Companies mentioned are for informational purposes only. It should not be considered a solicitation for the purchase or sale of the securities. Investing involves risks, and investment decisions should be based on your own goals, time horizon, and tolerance for risk. The return and principal value of investments will fluctuate as market conditions change. When sold, investments may be worth more or less than their original cost. Companies may reschedule when they report earnings without notice.

QUOTE OF THE WEEK

“Fun is a good thing, but only when it spoils nothing better.” – GEORGE SANTAYANA

THE WEEKLY RIDDLE

Yesterday was Wednesday’s tomorrow. Tomorrow is Sunday’s yesterday. Given those circumstances, what day would today be?

LAST WEEK’S RIDDLE:

The railings on a 60-yard-long walkway have ornamental sculptures every 12 yards on both sides, starting at the east and west ends of the walkway. How many total sculptures are there on the walkway?

ANSWER:

12 sculptures total, as there are 6 per side if they occur every 12 yards (0-12-24-36-48-60).

 

Greg R. Solis, AIF®
President and CEO

Bob Medler, CRPC®, CMFC®, AIF®
Wealth Advisor / Investment Analyst

Tiffany Valentine, CFP®
CERTIFIED FINANCIAL PLANNER™
Vice President | Director of Financial Planning

SOLIS WEALTH MANAGEMENT
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E-Mail: greg@soliswealth.com
E-Mail: bob@soliswealth.com
E-Mail: tiffany@soliswealth.com
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This material was prepared by MarketingPro, Inc., and does not necessarily represent the views of the presenting party, nor their affiliates. The information herein has been derived from sources believed to be accurate. Please note – investing involves risk, and past performance is no guarantee of future results. Investments will fluctuate and when redeemed may be worth more or less than when originally invested.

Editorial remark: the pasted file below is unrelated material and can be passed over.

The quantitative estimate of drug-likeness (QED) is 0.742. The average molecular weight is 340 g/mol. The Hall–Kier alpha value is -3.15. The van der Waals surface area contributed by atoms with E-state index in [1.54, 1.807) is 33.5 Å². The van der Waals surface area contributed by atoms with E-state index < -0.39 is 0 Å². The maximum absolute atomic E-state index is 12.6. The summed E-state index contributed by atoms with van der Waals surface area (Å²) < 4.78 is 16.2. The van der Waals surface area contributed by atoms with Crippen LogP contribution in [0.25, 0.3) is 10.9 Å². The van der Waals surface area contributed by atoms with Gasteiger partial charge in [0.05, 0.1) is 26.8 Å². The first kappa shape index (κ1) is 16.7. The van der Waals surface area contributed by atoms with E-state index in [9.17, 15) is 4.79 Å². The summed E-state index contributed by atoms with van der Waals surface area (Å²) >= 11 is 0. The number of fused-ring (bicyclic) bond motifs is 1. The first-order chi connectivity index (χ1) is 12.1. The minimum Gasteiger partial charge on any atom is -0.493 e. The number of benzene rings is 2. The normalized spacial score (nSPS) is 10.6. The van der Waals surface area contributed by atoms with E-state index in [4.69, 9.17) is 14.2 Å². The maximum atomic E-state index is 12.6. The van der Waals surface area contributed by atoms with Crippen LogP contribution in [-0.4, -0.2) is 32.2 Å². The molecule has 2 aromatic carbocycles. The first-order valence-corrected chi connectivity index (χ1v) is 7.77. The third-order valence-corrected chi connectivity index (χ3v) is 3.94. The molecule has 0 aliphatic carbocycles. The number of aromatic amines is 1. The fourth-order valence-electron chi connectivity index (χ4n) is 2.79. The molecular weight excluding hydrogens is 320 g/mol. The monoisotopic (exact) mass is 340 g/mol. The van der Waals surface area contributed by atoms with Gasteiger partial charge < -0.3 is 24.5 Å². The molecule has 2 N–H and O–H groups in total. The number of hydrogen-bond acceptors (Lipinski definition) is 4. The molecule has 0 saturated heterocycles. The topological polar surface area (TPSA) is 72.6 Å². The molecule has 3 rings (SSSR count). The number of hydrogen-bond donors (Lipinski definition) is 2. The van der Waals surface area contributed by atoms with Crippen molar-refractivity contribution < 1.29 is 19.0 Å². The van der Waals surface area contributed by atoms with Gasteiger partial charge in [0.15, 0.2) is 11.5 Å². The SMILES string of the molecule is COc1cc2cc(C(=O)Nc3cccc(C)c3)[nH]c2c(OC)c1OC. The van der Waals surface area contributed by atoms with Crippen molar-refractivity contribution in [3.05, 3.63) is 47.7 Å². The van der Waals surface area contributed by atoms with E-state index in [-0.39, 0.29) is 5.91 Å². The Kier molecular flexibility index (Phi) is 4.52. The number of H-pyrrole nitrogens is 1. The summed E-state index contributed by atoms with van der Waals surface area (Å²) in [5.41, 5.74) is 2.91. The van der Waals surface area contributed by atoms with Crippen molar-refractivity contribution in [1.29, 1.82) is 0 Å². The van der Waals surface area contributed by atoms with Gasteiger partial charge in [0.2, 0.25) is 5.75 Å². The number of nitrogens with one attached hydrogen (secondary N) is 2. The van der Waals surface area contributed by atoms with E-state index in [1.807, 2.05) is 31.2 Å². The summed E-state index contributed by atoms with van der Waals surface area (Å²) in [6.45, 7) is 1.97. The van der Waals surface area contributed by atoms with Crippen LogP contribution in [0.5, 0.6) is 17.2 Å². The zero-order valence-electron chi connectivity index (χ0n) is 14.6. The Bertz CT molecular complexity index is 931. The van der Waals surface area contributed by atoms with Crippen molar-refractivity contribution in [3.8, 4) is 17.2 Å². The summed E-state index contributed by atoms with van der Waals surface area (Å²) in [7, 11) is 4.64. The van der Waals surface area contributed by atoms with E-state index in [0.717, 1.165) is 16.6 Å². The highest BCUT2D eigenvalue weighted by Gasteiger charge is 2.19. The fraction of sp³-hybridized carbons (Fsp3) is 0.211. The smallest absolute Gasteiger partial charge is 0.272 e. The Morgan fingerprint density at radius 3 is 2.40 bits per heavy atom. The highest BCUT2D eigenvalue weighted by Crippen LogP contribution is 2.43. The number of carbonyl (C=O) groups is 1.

This information should not be construed as investment, tax or legal advice and may not be relied on for the purpose of avoiding any Federal tax penalty. This is neither a solicitation nor recommendation to purchase or sell any investment or insurance product or service, and should not be relied upon as such.

All market indices discussed are unmanaged and are not illustrative of any particular investment. Indices do not incur management fees, costs and expenses, and cannot be invested into directly. All economic and performance data is historical and not indicative of future results. Additional risks are associated with international investing, such as currency fluctuations, political and economic instability and differences in accounting standards. This material represents an assessment of the market environment at a specific point in time and is not intended to be a forecast of future events, or a guarantee of future results.

MarketingPro, Inc. is not affiliated with any person or firm that may be providing this information to you. The publisher is not engaged in rendering legal, accounting or other professional services. If assistance is needed, the reader is advised to engage the services of a competent professional.

CITATIONS:

1. The Wall Street Journal, January 8, 2021
2. The Wall Street Journal, January 8, 2021
3. The Wall Street Journal, January 8, 2021
4. The Wall Street Journal, January 6, 2021
5. CNBC, January 8, 2021
6. The Wall Street Journal, January 8, 2021
7. The Wall Street Journal, January 8, 2021